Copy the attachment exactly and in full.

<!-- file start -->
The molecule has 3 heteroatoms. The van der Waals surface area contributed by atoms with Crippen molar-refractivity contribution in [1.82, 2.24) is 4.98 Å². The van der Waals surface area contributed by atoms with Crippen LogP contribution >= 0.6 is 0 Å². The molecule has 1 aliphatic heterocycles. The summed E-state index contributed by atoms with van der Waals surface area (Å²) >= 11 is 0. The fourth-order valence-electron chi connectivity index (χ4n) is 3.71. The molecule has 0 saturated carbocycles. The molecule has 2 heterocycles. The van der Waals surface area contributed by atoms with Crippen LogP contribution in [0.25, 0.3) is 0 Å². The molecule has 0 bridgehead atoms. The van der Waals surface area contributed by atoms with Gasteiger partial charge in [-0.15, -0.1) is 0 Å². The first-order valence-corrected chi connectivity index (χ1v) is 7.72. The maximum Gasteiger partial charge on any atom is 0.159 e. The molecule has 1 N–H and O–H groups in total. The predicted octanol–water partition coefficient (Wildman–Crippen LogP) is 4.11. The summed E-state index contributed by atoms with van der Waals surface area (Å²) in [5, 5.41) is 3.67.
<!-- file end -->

The molecule has 3 heteroatoms. The van der Waals surface area contributed by atoms with Crippen molar-refractivity contribution in [1.82, 2.24) is 4.98 Å². The van der Waals surface area contributed by atoms with Crippen LogP contribution >= 0.6 is 0 Å². The molecule has 1 aliphatic heterocycles. The summed E-state index contributed by atoms with van der Waals surface area (Å²) >= 11 is 0. The fourth-order valence-electron chi connectivity index (χ4n) is 3.71. The molecule has 0 saturated carbocycles. The molecule has 2 heterocycles. The van der Waals surface area contributed by atoms with Crippen LogP contribution in [0.25, 0.3) is 0 Å². The molecule has 0 bridgehead atoms. The van der Waals surface area contributed by atoms with Gasteiger partial charge in [-0.15, -0.1) is 0 Å². The first-order valence-corrected chi connectivity index (χ1v) is 7.72. The maximum Gasteiger partial charge on any atom is 0.159 e. The molecule has 1 N–H and O–H groups in total. The predicted octanol–water partition coefficient (Wildman–Crippen LogP) is 4.11. The summed E-state index contributed by atoms with van der Waals surface area (Å²) in [5, 5.41) is 3.67.